August 9, 2012
Quote of the Week:
“As free citizens in a political democracy, we have a responsibility to be interested and involved in the affairs of the human community, be it at the local or the global level.”
Weekly Reflection from Steffi
Where does the food I eat come from? This simple question spurred a learning journey that has led to my current location here at Earth Dance Farm.
Reading fascinating food-realated books (The Omnivore’s Dilemma and In Defense of Food by Michael Pollen among them) and having great food-related conversations with similarly interested people throughout these past couple years had given me a lot of information, but I had not yet “gotten my hands dirty,” so to speak. Hence, I decided it was time to do just that.
Now, almost five months since first making my way down to Earth Dance in mid-March, I feel quite at home in the middle of all the planting, harvesting, and of course, the ever necessary weeding tasks that fill our days and weeks on the farm.
Two of the most enjoyable things about being at Earth Dance are, quite naturally, the food and the people. Coming to our communal dinner at the end of a long day is a great way to connect and unwind; not to mention that the food is delicious. Vegetables have never tasted better than when they have just been plucked out of the field and prepared for the table. Yet, along with this delightfully direct process is the larger overall concept of “eating with the seasons” that makes eating on the farm truly fantastic.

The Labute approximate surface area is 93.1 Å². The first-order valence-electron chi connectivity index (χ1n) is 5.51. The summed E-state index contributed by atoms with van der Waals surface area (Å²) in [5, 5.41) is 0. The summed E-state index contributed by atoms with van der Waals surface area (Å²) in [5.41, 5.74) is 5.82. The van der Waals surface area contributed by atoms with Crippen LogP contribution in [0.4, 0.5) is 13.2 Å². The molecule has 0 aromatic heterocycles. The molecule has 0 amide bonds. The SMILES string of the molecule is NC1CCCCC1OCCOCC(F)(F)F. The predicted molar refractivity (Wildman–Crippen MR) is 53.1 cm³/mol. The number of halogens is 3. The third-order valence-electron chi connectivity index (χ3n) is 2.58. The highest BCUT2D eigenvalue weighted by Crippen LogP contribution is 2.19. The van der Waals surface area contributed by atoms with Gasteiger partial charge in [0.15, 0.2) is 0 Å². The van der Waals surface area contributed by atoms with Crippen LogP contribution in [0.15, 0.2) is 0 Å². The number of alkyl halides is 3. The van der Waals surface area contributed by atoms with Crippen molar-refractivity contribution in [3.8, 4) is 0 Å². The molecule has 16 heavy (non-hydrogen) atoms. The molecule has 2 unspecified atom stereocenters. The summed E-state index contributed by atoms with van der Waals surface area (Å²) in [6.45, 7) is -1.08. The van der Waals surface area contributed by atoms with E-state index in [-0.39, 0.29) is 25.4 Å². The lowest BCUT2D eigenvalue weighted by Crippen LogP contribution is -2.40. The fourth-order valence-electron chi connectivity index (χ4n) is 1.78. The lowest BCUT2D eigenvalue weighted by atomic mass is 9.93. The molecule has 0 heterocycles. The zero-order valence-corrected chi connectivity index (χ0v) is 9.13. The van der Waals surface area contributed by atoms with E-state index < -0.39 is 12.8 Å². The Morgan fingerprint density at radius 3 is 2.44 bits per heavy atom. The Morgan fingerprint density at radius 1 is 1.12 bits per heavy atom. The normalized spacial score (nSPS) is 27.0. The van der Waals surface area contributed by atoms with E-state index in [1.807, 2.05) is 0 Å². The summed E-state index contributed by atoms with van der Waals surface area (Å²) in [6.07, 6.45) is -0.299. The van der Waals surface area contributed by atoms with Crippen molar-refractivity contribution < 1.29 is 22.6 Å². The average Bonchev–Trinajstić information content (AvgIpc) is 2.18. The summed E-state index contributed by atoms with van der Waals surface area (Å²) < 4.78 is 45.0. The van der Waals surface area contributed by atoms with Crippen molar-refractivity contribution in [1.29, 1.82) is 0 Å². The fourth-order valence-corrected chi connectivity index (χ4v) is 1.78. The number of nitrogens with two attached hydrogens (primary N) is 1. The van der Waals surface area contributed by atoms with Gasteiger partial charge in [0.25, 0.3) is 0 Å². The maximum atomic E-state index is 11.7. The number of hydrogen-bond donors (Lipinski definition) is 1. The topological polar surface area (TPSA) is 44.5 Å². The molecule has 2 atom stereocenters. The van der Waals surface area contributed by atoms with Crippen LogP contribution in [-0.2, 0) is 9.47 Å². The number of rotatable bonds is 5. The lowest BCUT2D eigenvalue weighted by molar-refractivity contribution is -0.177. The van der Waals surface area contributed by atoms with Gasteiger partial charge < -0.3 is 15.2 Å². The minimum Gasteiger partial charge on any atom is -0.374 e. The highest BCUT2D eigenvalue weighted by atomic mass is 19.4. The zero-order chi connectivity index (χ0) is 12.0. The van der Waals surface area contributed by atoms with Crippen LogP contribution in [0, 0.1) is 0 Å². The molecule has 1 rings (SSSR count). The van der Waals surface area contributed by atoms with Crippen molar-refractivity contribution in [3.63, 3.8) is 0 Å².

Eating with the seasons means that one eats a lot of whatever happens to be in season at the moment. Every few weeks new vegetables appear on the dinner table, phasing in and out with the changing seasons. This allows us to truly appreciate the here and now; we enjoyed the spinach and asparagus in the spring that gave way to romaine, raspberries, kale, and Swiss chard in early summer. Those are now being replaced by the later summer crops such as beets, cucumbers, squash, and tomatoes. Soon enough, these will also give way to the fall crops, slowly moving closer to the end of the growing season for another year.
Eating with the seasons also means that there is a celebration every time a new vegetable becomes harvestable. The other interns and I cheered when we recently discovered the first ripe cherry tomatoes out in the lower fields, momentarily stopping our weeding to savor the goodness that sun, rain, and soil had brought us. Bringing the first cucumbers and summer squash down for dinner from the upper fields merited more cheers and silly grins as we realized we were finally beginning to overcome the setbacks from the heat and the drought to enter the bountiful time of summer. The celebrations are numerous, and they bring an element of joy and reflection into the long days of hard work and months of waiting and cultivation.
Overall, eating with the seasons brings us closer and connects us to the earth in ways that are nearly unfathomable to many people in our country today. There is joy and celebration, long days and sore muscles, unpredictable weather and changing seasons, and occasional frustration and stress; but, at the end of the day, we are surrounded by delicious, natural food, grown through our collected effort and energy. Considering everything I have learned at Earth Dance Farm thus far, “getting my hands dirty” has certainly been worth the effort. And there is so much more to come!
Farmer Notes on this week’s delivery:
- Lots of cucumbers and squash – the squash pizza is excellent
- Potatoes are cascade. They will be larger in another month
- About half of you received tomatoes. These will be a staple in the next 5 boxes or so. They come as sungold cherry, slicers, and Roma
- Melons, eggplant, and sweet corn are on for next week
- Garlic and potatoes are straight from the field and not cured
- There was a tinge of September in the air this week
- Family camping weekend is cancelled due to lack of interest
- Wash all of your produce before eating
- Mark your calendar for our harvest party Sat. Oct. 6th